Sat, Aug 08, 2015 - Page 19 News List

New Zealand dismissive of tandem tearaway plan


South Africa flanker Schalk Burger, left, is tackled by New Zealand flanker Richie McCaw in their Rugby Championship match in Johannesburg, South Africa, on July 25.

Photo: AFP

The All Blacks upped the psychological pressure on the Wallabies yesterday ahead of their Rugby Championship decider, warning the tandem attack of Michael Hooper and David Pocock could backfire.

The balance of the Australia side raised a few eyebrows in the New Zealand camp, but not the experiment of putting tearaways Hooper and Pocock on the park at the same time to gang up on All Blacks skipper Richie McCaw.

It simply opened up other areas to exploit, All Blacks coach Steve Hansen said.

At stake in the clash at Sydney’s ANZ Stadium today is not just the Rugby Championship crown, which the All Blacks have won for the past three years, but also the chance to strike a mental blow ahead of the World Cup which starts in England next month.

New Zealand and Australia go into the final-round match as the only unbeaten teams following wins over South Africa and Argentina.

The Hooper-Pocock double act has been the main talking point in the buildup, with Wallabies coach Michael Cheika saying both players are in such commanding form he had no choice but to pair them up for the first time.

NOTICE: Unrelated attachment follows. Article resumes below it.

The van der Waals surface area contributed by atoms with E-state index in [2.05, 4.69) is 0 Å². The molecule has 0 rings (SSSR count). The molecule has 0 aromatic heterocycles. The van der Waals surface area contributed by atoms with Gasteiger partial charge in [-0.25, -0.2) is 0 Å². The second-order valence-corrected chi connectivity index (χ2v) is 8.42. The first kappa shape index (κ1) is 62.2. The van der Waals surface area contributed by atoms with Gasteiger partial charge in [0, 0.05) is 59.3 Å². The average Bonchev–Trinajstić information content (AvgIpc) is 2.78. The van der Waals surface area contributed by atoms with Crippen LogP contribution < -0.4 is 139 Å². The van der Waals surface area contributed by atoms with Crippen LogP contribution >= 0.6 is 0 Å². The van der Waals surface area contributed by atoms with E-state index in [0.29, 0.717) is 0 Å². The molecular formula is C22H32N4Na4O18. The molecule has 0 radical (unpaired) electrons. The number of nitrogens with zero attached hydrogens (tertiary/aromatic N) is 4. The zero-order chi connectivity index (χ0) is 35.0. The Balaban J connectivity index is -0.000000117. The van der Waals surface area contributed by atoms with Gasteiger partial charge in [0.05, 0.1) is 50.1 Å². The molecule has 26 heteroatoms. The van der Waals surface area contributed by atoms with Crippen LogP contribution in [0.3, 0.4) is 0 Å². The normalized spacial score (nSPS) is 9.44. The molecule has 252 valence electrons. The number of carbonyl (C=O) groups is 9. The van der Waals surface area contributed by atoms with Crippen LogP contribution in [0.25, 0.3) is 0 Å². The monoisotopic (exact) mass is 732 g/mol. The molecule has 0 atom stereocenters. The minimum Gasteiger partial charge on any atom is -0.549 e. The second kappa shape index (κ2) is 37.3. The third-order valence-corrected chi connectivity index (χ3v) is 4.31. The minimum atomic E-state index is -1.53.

Pocock will be at No. 8 with Hooper wearing the No. 7 jersey and the focus will be on the breakdown where the All Blacks were exposed two weeks ago by South Africa, who also fielded two specialist open-side flankers.

The 34-year-old McCaw has ruled the collision area for much of past decade and declared himself unfazed by the Wallabies’ challenge.

“Having both out on the field makes sense from their point of view with the way they are playing, so from my point of view I kind of expected it, so it doesn’t really change a lot how we operate,” said McCaw, who will have Jerome Kaino and Kieran Read for support. “I think you realize the breakdown is an area that’s hotly contested, whether there’s one or two [of them]. Everyone has an impact there these days, but those two are certainly pretty accurate at that.”

New Zealand coach Steve Hansen said the positive for the All Blacks in the Hooper-Pocock double act was that it exposed weakness in other areas. Of particular interest to the All Blacks was the inclusion of the mobile Dean Mumm at lock in the Wallabies lineup ahead of the more physical Will Skelton and the benching of center Matt Toomua.

“We’ve just got to make sure we take advantage of those weaknesses and make sure that we don’t allow them to have a field day at the breakdown,” Hansen said.

Away from the pressure-cooker breakdown, the focus will be on how Matt Giteau, who comes in for Toomua, and flyhalf Bernard Foley are able to protect the inside channel.

All Blacks pivot Dan Carter is under orders to test the defenses with Sonny Bill Williams outside him and heading back to his best with his telling offloads.

If the Wallabies defensive line holds it brings the ball-stealing skills of Hooper and Pocock into play, giving them the chance to counterattack using the elusive skills of Israel Folau and Adam Ashley-Cooper.

Equally, any slip up by the Wallabies, who will not have the muscle of the uncompromising Skelton, will give the All Blacks room to unleash their back three of debutant Nehe Milner-Skudder, Julian Savea and Ben Smith.

Milner-Skudder, with his elusive running skills, was one of the most talked about players in Super Rugby this year, while Savea has scored 30 tries in 33 Tests.

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